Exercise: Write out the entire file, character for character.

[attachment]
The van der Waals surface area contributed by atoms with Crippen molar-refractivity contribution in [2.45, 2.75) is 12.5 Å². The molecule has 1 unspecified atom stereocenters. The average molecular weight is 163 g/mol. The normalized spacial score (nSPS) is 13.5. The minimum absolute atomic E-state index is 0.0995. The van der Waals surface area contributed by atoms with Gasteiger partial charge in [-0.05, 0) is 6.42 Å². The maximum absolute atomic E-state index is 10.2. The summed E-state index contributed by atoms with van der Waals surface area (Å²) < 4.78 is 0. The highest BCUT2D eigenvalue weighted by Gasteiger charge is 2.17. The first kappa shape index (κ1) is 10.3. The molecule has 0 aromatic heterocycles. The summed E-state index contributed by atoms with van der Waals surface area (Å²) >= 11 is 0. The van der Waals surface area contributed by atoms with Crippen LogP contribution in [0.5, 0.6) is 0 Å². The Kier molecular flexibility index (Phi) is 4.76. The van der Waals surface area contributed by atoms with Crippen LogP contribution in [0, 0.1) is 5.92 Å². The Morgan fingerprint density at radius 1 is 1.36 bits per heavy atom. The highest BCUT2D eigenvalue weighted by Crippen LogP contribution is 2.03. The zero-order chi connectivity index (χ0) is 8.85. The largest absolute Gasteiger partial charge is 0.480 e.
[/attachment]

The van der Waals surface area contributed by atoms with Crippen molar-refractivity contribution in [2.45, 2.75) is 12.5 Å². The molecule has 1 unspecified atom stereocenters. The average molecular weight is 163 g/mol. The normalized spacial score (nSPS) is 13.5. The minimum absolute atomic E-state index is 0.0995. The van der Waals surface area contributed by atoms with Gasteiger partial charge in [-0.05, 0) is 6.42 Å². The maximum absolute atomic E-state index is 10.2. The summed E-state index contributed by atoms with van der Waals surface area (Å²) < 4.78 is 0. The highest BCUT2D eigenvalue weighted by Gasteiger charge is 2.17. The first kappa shape index (κ1) is 10.3. The molecule has 0 aromatic heterocycles. The summed E-state index contributed by atoms with van der Waals surface area (Å²) >= 11 is 0. The van der Waals surface area contributed by atoms with Crippen LogP contribution in [0.5, 0.6) is 0 Å². The Kier molecular flexibility index (Phi) is 4.76. The van der Waals surface area contributed by atoms with Crippen LogP contribution in [0, 0.1) is 5.92 Å². The Morgan fingerprint density at radius 1 is 1.36 bits per heavy atom. The highest BCUT2D eigenvalue weighted by Crippen LogP contribution is 2.03. The zero-order chi connectivity index (χ0) is 8.85. The largest absolute Gasteiger partial charge is 0.480 e.